The Music of Tragedy offers a new approach to the study of classical Greek theater by examining the use of musical language, imagery, and performance in the late work of Euripides. Naomi Weiss demonstrates that Euripides' allusions to music-making are not just metatheatrical flourishes or gestures towards musical and religious practices external to the drama but closely interwoven with the dramatic plot. Situating Euripides' experimentation with the dramaturgical effects of mousike within a broader cultural context, she shows how much of his novelty lies in his reinvention of traditional lyric styles and motifs for the tragic stage. If we wish to understand better the trajectories of this most important ancient art form, The Music of Tragedy argues, we must pay closer attention to the role played by both music and text.
Naomi Weiss is Assistant Professor of Classics at Harvard University. She has published articles on tragedy, Pindar, and ancient Greek musical culture, and is coeditor of a volume on the genres of archaic and classical Greek lyric.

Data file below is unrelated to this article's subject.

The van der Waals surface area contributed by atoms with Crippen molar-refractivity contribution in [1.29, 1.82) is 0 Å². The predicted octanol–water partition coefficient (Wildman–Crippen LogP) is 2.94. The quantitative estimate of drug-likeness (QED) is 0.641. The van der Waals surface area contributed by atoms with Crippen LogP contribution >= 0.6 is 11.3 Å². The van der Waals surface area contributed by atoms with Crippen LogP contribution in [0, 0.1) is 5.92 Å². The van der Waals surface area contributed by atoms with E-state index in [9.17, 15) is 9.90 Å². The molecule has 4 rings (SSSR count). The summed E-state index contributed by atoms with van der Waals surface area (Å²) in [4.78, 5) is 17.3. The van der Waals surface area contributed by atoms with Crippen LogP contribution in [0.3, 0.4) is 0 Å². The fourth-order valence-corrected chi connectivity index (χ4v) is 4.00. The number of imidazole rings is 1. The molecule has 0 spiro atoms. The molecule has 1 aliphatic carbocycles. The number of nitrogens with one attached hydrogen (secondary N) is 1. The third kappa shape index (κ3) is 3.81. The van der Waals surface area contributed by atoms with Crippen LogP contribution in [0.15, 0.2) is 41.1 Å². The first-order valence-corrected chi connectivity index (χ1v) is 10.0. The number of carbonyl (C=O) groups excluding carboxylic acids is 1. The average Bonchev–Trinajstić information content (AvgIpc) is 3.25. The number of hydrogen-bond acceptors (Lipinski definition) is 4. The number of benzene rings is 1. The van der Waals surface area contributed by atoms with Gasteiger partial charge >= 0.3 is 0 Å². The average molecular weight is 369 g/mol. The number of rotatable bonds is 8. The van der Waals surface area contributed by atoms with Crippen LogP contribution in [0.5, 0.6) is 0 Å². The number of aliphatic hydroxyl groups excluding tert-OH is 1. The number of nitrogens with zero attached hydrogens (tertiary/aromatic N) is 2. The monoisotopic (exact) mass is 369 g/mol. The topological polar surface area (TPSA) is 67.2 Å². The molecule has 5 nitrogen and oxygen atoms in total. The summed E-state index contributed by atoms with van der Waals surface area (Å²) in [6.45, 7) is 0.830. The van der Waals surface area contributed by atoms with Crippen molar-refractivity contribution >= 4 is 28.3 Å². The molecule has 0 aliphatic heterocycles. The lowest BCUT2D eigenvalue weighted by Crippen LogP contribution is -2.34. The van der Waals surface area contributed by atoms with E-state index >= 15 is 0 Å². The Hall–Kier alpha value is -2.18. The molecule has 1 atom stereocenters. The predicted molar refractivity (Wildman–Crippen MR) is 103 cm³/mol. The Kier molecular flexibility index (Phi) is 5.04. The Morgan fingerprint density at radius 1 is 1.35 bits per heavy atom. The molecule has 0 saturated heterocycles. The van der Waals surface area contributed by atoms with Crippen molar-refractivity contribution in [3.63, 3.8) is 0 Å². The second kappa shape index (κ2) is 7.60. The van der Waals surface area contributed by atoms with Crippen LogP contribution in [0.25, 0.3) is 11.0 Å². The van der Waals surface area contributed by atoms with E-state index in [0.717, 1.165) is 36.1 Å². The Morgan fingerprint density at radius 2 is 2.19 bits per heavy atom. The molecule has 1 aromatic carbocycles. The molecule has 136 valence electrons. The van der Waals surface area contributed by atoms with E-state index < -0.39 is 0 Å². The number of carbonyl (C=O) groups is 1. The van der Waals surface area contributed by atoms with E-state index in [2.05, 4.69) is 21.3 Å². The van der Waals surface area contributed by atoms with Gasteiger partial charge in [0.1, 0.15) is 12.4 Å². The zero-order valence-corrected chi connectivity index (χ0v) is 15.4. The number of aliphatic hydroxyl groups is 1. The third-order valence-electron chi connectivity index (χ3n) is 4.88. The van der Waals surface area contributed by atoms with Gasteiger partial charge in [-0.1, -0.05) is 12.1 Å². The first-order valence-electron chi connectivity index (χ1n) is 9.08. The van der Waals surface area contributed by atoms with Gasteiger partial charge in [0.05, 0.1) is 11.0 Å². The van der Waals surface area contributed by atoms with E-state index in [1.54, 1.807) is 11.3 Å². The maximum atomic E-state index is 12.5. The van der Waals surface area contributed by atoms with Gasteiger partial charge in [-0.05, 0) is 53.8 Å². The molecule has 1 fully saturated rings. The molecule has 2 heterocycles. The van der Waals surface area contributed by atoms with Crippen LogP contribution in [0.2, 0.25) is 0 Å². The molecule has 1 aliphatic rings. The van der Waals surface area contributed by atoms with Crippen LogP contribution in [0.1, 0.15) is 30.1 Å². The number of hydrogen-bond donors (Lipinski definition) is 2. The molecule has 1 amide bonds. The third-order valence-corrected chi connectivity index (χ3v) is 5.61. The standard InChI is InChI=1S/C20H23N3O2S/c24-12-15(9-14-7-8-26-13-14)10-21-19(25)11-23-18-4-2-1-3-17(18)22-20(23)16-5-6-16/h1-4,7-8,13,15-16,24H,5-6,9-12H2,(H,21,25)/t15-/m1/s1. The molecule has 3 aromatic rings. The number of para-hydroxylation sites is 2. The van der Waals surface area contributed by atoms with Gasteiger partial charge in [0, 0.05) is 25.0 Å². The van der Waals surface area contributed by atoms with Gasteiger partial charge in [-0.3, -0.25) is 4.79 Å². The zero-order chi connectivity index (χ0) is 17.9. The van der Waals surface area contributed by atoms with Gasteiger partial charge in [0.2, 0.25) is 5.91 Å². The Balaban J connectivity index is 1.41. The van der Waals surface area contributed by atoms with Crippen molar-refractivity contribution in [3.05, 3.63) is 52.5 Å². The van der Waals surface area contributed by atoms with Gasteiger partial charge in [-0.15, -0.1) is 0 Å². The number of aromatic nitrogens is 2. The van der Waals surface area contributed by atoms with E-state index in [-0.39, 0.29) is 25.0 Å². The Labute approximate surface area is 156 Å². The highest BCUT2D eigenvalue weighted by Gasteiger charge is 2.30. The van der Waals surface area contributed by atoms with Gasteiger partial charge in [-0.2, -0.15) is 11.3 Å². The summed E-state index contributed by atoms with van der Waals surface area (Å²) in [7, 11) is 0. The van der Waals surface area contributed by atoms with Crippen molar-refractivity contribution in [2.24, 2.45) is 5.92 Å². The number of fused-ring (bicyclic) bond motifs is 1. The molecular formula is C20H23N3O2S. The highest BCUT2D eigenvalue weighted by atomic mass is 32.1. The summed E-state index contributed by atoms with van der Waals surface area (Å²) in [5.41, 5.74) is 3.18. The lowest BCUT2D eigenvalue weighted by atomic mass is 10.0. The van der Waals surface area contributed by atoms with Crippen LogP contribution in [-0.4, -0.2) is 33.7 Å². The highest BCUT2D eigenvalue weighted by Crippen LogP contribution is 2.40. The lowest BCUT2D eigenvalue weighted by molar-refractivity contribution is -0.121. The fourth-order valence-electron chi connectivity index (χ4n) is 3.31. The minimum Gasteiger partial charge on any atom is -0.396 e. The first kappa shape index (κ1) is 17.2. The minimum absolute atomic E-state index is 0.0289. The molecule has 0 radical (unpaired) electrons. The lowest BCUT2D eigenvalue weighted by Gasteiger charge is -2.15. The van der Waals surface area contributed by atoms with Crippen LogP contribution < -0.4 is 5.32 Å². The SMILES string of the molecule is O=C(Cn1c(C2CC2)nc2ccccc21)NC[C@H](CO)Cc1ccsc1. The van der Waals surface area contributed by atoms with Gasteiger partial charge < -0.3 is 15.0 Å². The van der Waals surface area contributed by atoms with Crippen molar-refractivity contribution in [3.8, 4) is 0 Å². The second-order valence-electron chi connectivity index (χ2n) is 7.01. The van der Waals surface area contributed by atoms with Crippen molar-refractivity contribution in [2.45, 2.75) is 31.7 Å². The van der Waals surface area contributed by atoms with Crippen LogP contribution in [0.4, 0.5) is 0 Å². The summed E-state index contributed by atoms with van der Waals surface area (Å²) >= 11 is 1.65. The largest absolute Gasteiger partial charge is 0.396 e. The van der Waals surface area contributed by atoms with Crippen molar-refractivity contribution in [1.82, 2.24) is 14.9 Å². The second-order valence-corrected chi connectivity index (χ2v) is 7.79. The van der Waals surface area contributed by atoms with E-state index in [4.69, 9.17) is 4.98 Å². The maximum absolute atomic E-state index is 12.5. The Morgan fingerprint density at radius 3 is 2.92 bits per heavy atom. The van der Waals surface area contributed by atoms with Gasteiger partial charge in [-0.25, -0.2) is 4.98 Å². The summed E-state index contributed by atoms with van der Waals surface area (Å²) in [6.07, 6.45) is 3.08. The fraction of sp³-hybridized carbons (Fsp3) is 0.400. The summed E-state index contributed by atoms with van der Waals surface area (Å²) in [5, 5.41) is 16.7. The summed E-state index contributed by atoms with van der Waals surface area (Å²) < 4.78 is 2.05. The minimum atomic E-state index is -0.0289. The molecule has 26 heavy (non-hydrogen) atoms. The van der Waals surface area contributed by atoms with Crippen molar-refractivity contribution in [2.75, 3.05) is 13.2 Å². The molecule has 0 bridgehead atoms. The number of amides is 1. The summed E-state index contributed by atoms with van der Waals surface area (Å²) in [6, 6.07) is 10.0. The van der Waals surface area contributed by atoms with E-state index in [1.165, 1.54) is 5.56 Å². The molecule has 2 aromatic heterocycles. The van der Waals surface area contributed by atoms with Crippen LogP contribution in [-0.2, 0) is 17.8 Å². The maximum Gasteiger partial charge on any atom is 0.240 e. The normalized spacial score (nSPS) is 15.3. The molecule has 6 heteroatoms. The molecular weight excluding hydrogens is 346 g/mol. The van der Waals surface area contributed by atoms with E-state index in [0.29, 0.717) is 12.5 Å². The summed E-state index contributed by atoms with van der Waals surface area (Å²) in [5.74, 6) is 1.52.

Acknowledgments Abbreviations Note on Editions and Translations Introduction: In Search of Tragedy's Music 1. Words, Music, and Dance in Archaic Lyric and Classical Tragedy Before Tragedy: Imaginative Suggestion in Archaic Choral Lyric Metamusical Play in Aeschylus, Sophocles, and Early Euripides 2. Chorus, Character, and Plot in Electra Electra and the Chorus Performed Ecphrasis Choral Anticipation and Enactment 3. Musical Absence in Trojan Women The Paradox of Absent Choreia New Songs and Past Performances Performing the Fall of Troy 4. Protean Singers and the Shaping of Narrative in Helen Birdsong and Lament New Music Travel and Epiphany 5. From Choreia to Monody in Iphigenia in Aulis Spectatorship, Enactment, and Desire Past and Present Mousike Choreia and Monody Conclusion: Euripides' Musical Innovations Works Cited General Index Index Locorum